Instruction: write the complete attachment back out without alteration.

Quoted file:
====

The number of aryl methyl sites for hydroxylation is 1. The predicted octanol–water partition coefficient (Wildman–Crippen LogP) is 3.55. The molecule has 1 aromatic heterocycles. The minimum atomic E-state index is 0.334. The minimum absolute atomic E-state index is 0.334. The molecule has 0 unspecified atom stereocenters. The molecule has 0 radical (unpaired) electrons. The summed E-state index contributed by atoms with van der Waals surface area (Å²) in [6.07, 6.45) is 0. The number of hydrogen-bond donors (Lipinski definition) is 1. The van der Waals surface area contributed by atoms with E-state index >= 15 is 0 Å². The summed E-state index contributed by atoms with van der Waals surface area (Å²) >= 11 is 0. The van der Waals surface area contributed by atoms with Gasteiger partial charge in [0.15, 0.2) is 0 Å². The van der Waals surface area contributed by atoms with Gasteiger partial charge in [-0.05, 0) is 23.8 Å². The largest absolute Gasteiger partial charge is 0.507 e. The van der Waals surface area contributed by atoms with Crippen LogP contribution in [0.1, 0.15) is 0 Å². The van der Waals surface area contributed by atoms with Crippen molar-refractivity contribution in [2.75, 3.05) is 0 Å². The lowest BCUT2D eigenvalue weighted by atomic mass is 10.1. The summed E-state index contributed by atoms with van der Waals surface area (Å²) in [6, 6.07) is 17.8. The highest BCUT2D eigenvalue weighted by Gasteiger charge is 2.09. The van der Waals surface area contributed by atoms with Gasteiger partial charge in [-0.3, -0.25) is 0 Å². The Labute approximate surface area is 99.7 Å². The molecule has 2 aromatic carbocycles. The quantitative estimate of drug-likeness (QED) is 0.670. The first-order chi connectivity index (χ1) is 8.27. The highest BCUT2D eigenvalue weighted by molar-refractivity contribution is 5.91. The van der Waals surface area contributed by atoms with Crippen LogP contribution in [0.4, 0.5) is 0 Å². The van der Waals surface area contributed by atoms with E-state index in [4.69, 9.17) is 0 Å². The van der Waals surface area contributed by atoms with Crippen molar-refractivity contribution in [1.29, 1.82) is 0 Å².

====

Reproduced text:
The number of aryl methyl sites for hydroxylation is 1. The predicted octanol–water partition coefficient (Wildman–Crippen LogP) is 3.55. The molecule has 1 aromatic heterocycles. The minimum atomic E-state index is 0.334. The minimum absolute atomic E-state index is 0.334. The molecule has 0 unspecified atom stereocenters. The molecule has 0 radical (unpaired) electrons. The summed E-state index contributed by atoms with van der Waals surface area (Å²) in [6.07, 6.45) is 0. The number of hydrogen-bond donors (Lipinski definition) is 1. The van der Waals surface area contributed by atoms with E-state index >= 15 is 0 Å². The summed E-state index contributed by atoms with van der Waals surface area (Å²) >= 11 is 0. The van der Waals surface area contributed by atoms with Gasteiger partial charge in [0.15, 0.2) is 0 Å². The van der Waals surface area contributed by atoms with Gasteiger partial charge in [-0.05, 0) is 23.8 Å². The largest absolute Gasteiger partial charge is 0.507 e. The van der Waals surface area contributed by atoms with Crippen LogP contribution in [0.1, 0.15) is 0 Å². The van der Waals surface area contributed by atoms with Crippen molar-refractivity contribution in [2.75, 3.05) is 0 Å². The lowest BCUT2D eigenvalue weighted by atomic mass is 10.1. The summed E-state index contributed by atoms with van der Waals surface area (Å²) in [6, 6.07) is 17.8. The highest BCUT2D eigenvalue weighted by Gasteiger charge is 2.09. The van der Waals surface area contributed by atoms with Gasteiger partial charge in [-0.3, -0.25) is 0 Å². The Labute approximate surface area is 99.7 Å². The molecule has 2 aromatic carbocycles. The quantitative estimate of drug-likeness (QED) is 0.670. The first-order chi connectivity index (χ1) is 8.27. The highest BCUT2D eigenvalue weighted by molar-refractivity contribution is 5.91. The van der Waals surface area contributed by atoms with Crippen LogP contribution in [0.4, 0.5) is 0 Å². The van der Waals surface area contributed by atoms with E-state index in [4.69, 9.17) is 0 Å². The van der Waals surface area contributed by atoms with Crippen molar-refractivity contribution in [1.29, 1.82) is 0 Å².